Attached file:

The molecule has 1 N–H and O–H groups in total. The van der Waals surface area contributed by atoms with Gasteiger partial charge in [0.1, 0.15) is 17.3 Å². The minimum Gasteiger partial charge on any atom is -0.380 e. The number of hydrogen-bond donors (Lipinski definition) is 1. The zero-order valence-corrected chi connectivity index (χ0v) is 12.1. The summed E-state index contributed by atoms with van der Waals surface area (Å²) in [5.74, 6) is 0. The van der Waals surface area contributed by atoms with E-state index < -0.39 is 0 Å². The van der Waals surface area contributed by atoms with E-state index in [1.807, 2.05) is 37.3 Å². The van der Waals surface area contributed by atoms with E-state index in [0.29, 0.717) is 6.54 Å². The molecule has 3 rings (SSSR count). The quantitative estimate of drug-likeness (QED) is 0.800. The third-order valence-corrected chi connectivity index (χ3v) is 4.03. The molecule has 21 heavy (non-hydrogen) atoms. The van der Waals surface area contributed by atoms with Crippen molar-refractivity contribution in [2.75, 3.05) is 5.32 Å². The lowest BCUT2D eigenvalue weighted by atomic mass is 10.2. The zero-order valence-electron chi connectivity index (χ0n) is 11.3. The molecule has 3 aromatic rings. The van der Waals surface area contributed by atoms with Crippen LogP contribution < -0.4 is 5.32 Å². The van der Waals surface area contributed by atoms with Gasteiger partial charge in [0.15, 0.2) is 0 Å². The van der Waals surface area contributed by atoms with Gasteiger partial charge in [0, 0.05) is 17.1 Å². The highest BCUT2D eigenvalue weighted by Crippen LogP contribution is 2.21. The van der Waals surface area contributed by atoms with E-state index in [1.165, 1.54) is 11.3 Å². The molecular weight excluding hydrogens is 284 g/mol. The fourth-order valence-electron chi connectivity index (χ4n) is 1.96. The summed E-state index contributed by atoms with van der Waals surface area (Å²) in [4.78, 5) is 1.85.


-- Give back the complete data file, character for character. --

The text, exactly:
The molecule has 1 N–H and O–H groups in total. The van der Waals surface area contributed by atoms with Gasteiger partial charge in [0.1, 0.15) is 17.3 Å². The minimum Gasteiger partial charge on any atom is -0.380 e. The number of hydrogen-bond donors (Lipinski definition) is 1. The zero-order valence-corrected chi connectivity index (χ0v) is 12.1. The summed E-state index contributed by atoms with van der Waals surface area (Å²) in [5.74, 6) is 0. The van der Waals surface area contributed by atoms with E-state index < -0.39 is 0 Å². The van der Waals surface area contributed by atoms with E-state index in [1.807, 2.05) is 37.3 Å². The van der Waals surface area contributed by atoms with E-state index in [0.29, 0.717) is 6.54 Å². The molecule has 3 rings (SSSR count). The quantitative estimate of drug-likeness (QED) is 0.800. The third-order valence-corrected chi connectivity index (χ3v) is 4.03. The molecule has 21 heavy (non-hydrogen) atoms. The van der Waals surface area contributed by atoms with Crippen molar-refractivity contribution in [2.75, 3.05) is 5.32 Å². The lowest BCUT2D eigenvalue weighted by atomic mass is 10.2. The zero-order valence-electron chi connectivity index (χ0n) is 11.3. The molecule has 3 aromatic rings. The van der Waals surface area contributed by atoms with Crippen LogP contribution < -0.4 is 5.32 Å². The van der Waals surface area contributed by atoms with Gasteiger partial charge in [0.15, 0.2) is 0 Å². The van der Waals surface area contributed by atoms with Gasteiger partial charge in [0, 0.05) is 17.1 Å². The highest BCUT2D eigenvalue weighted by Crippen LogP contribution is 2.21. The van der Waals surface area contributed by atoms with E-state index in [1.165, 1.54) is 11.3 Å². The molecular weight excluding hydrogens is 284 g/mol. The fourth-order valence-electron chi connectivity index (χ4n) is 1.96. The summed E-state index contributed by atoms with van der Waals surface area (Å²) in [4.78, 5) is 1.85.